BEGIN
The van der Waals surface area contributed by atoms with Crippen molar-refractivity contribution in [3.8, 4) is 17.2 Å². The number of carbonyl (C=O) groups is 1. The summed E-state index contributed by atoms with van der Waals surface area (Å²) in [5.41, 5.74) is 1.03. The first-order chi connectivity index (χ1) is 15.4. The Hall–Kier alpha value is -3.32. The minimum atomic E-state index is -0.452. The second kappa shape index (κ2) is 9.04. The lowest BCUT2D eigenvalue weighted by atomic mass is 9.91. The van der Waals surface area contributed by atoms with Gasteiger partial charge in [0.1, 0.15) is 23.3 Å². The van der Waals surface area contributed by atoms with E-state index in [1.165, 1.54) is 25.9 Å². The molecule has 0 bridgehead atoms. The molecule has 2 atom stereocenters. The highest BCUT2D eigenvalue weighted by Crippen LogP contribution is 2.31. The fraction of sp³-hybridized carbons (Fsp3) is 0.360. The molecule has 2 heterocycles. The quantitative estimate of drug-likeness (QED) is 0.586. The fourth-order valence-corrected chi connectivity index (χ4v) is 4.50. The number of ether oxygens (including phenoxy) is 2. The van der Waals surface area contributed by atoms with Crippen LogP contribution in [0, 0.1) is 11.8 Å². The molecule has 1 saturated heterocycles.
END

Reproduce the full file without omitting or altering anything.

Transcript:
The van der Waals surface area contributed by atoms with Crippen molar-refractivity contribution in [3.8, 4) is 17.2 Å². The number of carbonyl (C=O) groups is 1. The summed E-state index contributed by atoms with van der Waals surface area (Å²) in [5.41, 5.74) is 1.03. The first-order chi connectivity index (χ1) is 15.4. The Hall–Kier alpha value is -3.32. The minimum atomic E-state index is -0.452. The second kappa shape index (κ2) is 9.04. The lowest BCUT2D eigenvalue weighted by atomic mass is 9.91. The van der Waals surface area contributed by atoms with Gasteiger partial charge in [0.1, 0.15) is 23.3 Å². The van der Waals surface area contributed by atoms with E-state index in [1.165, 1.54) is 25.9 Å². The molecule has 0 bridgehead atoms. The molecule has 2 atom stereocenters. The highest BCUT2D eigenvalue weighted by Crippen LogP contribution is 2.31. The fraction of sp³-hybridized carbons (Fsp3) is 0.360. The molecule has 2 heterocycles. The quantitative estimate of drug-likeness (QED) is 0.586. The fourth-order valence-corrected chi connectivity index (χ4v) is 4.50. The number of ether oxygens (including phenoxy) is 2. The van der Waals surface area contributed by atoms with Crippen LogP contribution in [0, 0.1) is 11.8 Å². The molecule has 1 saturated heterocycles.